Every Exquisite Thing – Cassandra Clare, Maureen Johnson

This one was stained with something purple. This one had a hole in the sleeve. This one was missing a . back. An entire back. It was just a front of a shirt and two sleeves clinging on for dear life. “Christopher,” Anna said, turning the garment over in her hands, “how do you do these things?” Everyone had their small wonderland. For her brother Christopher and Uncle Henry, it was the laboratory. For Cousin James and Uncle Will, the library. For Lucie, her writing desk where she wrote her long adventures for Cordelia Carstairs. For Matthew Fairchild, it was any troublesome corner of London. For Anna Lightwood, it was her brother’s wardrobe. In many ways, it was very good to have a brother who was largely oblivious about his clothes.

Anna could have taken Christopher’s coat right off his back and he would hardly have noticed. The only downside was that Christopher’s clothes had suffered fates no clothes should suffer. They were dipped in acids, brushed by fire, poked with sharp objects, left out in the rain . His wardrobe was like a museum of experiment and disaster, tattered, stained, charred, and stinking of sulphur. To Anna, though, the clothes were still precious. Christopher was over visiting the Institute and Uncle Henry, so he would be gone for hours. Her mother and father were both out in the park with her baby brother, Alexander. This was her golden hour, and there was no time to waste. Christopher was taller than her now and growing all the time. This meant that his older trousers suited her frame. She chose a pair, found the least-damaged shirt, and a passable gray-striped waistcoat. She dug through the pile of ties, scarves, kerchiefs, cuffs, and collars that lay on the bottom of Christopher’s wardrobe and selected the most passable items.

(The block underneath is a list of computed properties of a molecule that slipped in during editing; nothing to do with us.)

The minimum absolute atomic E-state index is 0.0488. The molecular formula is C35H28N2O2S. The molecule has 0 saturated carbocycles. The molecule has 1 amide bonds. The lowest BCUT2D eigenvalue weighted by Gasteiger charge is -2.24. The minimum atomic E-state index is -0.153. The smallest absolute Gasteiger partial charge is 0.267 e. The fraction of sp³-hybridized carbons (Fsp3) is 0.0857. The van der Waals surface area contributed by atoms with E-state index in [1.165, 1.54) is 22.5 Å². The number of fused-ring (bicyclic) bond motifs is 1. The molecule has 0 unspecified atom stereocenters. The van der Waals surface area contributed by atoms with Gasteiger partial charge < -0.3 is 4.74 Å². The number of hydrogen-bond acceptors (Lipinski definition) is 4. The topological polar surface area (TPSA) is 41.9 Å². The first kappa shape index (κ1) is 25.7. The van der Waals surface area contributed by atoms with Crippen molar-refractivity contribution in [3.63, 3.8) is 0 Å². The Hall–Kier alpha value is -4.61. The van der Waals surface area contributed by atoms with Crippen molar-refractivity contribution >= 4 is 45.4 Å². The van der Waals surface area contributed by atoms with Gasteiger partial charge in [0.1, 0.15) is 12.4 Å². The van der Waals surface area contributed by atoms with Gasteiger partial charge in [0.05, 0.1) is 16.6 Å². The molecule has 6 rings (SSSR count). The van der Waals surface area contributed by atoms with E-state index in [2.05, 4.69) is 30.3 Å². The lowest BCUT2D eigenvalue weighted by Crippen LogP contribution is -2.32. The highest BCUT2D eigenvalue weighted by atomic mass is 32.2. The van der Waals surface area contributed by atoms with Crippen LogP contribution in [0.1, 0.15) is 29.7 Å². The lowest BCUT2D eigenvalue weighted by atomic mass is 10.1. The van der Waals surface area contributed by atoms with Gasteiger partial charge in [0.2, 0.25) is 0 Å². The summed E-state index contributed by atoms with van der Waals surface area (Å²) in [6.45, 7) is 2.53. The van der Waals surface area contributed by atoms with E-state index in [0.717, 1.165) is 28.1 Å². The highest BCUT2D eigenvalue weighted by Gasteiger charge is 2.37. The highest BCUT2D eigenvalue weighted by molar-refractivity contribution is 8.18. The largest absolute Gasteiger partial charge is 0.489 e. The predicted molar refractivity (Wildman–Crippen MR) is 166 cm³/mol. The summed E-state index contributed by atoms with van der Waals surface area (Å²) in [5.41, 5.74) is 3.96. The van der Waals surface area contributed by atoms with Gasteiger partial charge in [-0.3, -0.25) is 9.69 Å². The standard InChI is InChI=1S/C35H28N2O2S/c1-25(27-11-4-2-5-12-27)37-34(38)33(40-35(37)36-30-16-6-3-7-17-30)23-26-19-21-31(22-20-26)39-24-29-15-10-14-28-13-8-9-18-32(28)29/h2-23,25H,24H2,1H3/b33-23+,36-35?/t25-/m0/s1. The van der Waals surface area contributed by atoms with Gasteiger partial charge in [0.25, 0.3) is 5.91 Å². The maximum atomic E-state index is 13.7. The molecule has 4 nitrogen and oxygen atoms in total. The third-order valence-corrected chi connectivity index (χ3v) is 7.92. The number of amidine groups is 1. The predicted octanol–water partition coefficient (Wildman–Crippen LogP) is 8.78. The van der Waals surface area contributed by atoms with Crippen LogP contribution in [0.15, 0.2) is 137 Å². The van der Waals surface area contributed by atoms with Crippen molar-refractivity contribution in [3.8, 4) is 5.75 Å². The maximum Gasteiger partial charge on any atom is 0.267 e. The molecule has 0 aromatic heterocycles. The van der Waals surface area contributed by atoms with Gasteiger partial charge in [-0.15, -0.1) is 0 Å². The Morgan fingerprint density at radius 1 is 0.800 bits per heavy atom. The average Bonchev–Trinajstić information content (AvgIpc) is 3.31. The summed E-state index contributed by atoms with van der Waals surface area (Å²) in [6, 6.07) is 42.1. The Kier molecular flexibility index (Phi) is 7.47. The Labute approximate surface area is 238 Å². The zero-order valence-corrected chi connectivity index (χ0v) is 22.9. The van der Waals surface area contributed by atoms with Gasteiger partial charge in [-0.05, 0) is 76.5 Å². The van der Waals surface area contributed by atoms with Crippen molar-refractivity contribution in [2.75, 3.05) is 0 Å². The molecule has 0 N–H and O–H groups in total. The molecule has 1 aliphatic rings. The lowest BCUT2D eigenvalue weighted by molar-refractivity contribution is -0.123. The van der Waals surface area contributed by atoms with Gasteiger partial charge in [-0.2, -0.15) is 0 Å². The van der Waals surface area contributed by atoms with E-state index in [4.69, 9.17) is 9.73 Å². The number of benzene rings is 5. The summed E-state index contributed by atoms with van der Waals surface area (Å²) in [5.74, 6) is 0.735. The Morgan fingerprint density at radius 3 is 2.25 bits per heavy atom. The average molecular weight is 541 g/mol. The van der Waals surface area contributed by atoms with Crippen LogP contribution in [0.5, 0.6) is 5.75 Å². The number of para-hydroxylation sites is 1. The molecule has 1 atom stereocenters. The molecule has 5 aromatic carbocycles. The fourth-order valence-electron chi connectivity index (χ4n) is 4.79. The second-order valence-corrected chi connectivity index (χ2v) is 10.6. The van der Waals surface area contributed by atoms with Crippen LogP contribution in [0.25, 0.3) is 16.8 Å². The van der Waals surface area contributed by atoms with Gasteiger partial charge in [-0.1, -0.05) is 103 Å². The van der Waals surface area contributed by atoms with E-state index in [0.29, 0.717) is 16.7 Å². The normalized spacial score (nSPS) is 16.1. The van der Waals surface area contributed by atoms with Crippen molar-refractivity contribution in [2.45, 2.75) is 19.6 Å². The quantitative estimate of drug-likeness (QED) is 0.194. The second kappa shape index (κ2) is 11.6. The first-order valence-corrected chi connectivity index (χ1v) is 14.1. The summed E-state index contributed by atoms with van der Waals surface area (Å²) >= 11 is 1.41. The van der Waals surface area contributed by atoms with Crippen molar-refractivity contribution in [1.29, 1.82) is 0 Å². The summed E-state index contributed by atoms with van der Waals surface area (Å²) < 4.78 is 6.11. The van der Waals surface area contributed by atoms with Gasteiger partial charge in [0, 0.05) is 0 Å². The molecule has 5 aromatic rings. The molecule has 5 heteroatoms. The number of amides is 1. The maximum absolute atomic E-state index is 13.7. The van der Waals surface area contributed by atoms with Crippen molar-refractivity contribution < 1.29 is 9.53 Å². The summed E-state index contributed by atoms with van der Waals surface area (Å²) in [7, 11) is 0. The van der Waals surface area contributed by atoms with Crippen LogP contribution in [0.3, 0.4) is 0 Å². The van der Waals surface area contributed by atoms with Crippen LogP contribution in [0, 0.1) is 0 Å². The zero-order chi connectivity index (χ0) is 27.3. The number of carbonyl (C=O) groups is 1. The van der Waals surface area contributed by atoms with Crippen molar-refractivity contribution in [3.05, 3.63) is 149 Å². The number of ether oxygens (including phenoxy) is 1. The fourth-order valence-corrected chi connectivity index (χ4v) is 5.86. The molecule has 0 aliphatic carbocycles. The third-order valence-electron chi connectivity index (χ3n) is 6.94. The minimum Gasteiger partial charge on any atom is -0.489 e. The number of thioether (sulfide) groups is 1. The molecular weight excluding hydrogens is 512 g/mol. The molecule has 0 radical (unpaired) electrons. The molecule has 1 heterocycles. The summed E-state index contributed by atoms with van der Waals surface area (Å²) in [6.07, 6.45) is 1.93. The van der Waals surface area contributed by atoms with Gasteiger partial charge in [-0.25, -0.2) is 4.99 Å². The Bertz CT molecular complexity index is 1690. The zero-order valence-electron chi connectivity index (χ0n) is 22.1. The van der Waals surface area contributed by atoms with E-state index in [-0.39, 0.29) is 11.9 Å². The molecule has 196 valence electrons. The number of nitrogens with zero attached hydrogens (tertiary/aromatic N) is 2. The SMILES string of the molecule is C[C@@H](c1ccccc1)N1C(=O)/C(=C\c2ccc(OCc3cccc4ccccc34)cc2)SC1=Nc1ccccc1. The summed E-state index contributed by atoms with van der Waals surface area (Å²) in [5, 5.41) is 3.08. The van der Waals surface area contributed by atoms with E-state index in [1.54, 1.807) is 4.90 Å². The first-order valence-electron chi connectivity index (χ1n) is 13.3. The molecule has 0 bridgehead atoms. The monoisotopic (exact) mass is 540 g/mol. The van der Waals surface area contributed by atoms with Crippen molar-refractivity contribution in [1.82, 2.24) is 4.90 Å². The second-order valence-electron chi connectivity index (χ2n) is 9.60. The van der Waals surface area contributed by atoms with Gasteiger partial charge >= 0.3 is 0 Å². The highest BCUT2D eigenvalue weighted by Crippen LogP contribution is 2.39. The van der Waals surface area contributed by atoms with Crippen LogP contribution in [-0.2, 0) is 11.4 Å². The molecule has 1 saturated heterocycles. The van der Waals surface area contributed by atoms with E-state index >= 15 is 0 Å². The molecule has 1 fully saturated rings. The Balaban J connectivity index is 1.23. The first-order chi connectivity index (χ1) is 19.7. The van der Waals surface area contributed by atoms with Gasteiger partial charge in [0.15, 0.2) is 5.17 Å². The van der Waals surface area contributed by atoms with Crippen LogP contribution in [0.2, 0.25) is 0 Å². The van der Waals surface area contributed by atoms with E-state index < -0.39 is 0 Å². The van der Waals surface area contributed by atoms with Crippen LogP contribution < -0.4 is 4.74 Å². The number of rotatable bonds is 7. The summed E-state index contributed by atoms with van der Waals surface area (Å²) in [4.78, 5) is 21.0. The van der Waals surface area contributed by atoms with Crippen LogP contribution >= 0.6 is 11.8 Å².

On his dressing stand she found a hat that had a sandwich in it. It was ham, Anna noted, as she tipped it out and dusted out the crumbs. Once she had everything she needed, she bundled it all under her arm and slipped out into the hall, shutting his door quietly. Anna’s room was so different from her brother’s. Her walls were papered in a dusty rose. There was a white lace coverlet, a pink vase with lilacs next to her bed. Her cousin Lucie thought her bedroom quite charming. Anna had different tastes. Given her choice, the paper would be a rich, deep green, her decor black and gold. She would have a deep chaise longue on which she could read and smoke.

Still, she had a long dressing mirror, and that was all that mattered right now. (Christopher’s mirror had met its fate in an experiment in which he attempted to magnify the effect of glamours. It had not been replaced.) She drew the curtains against the warm summer sun and began to change. Anna had long foresworn wearing a corset—she had no interest in squeezing her internal organs into a lump or pushing her small bosom up. She slipped out of her tea gown, letting it drop to the floor. She kicked it away. Off went the stockings, down came the hair. The trousers were tucked in at the ankle to adjust for height. A few adjustments of the waistcoat hid the damage to the shirt.